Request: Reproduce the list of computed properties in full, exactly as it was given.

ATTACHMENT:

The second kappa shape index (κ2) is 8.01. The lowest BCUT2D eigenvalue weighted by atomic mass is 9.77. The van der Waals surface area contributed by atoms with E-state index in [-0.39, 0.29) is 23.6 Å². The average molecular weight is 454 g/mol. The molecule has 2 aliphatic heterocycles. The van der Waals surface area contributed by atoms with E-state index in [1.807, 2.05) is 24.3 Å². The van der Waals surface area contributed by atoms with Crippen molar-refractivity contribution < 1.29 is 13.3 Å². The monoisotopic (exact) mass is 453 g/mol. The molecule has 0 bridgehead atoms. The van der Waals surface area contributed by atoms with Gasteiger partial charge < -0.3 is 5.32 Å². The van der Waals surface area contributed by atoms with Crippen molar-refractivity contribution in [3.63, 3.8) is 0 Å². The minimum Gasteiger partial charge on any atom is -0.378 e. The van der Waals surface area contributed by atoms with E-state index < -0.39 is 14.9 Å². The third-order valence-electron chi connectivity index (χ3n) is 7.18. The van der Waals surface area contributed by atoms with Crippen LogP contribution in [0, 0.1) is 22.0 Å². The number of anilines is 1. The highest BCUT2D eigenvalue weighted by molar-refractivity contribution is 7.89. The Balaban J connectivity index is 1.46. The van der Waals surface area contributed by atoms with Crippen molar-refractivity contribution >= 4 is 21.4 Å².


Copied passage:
The second kappa shape index (κ2) is 8.01. The lowest BCUT2D eigenvalue weighted by atomic mass is 9.77. The van der Waals surface area contributed by atoms with E-state index in [-0.39, 0.29) is 23.6 Å². The average molecular weight is 454 g/mol. The molecule has 2 aliphatic heterocycles. The van der Waals surface area contributed by atoms with E-state index in [1.807, 2.05) is 24.3 Å². The van der Waals surface area contributed by atoms with Crippen molar-refractivity contribution < 1.29 is 13.3 Å². The monoisotopic (exact) mass is 453 g/mol. The molecule has 0 bridgehead atoms. The van der Waals surface area contributed by atoms with Gasteiger partial charge < -0.3 is 5.32 Å². The van der Waals surface area contributed by atoms with Crippen molar-refractivity contribution in [3.63, 3.8) is 0 Å². The minimum Gasteiger partial charge on any atom is -0.378 e. The van der Waals surface area contributed by atoms with E-state index < -0.39 is 14.9 Å². The third-order valence-electron chi connectivity index (χ3n) is 7.18. The van der Waals surface area contributed by atoms with Crippen LogP contribution in [0, 0.1) is 22.0 Å². The number of anilines is 1. The highest BCUT2D eigenvalue weighted by molar-refractivity contribution is 7.89. The Balaban J connectivity index is 1.46. The van der Waals surface area contributed by atoms with Crippen molar-refractivity contribution >= 4 is 21.4 Å².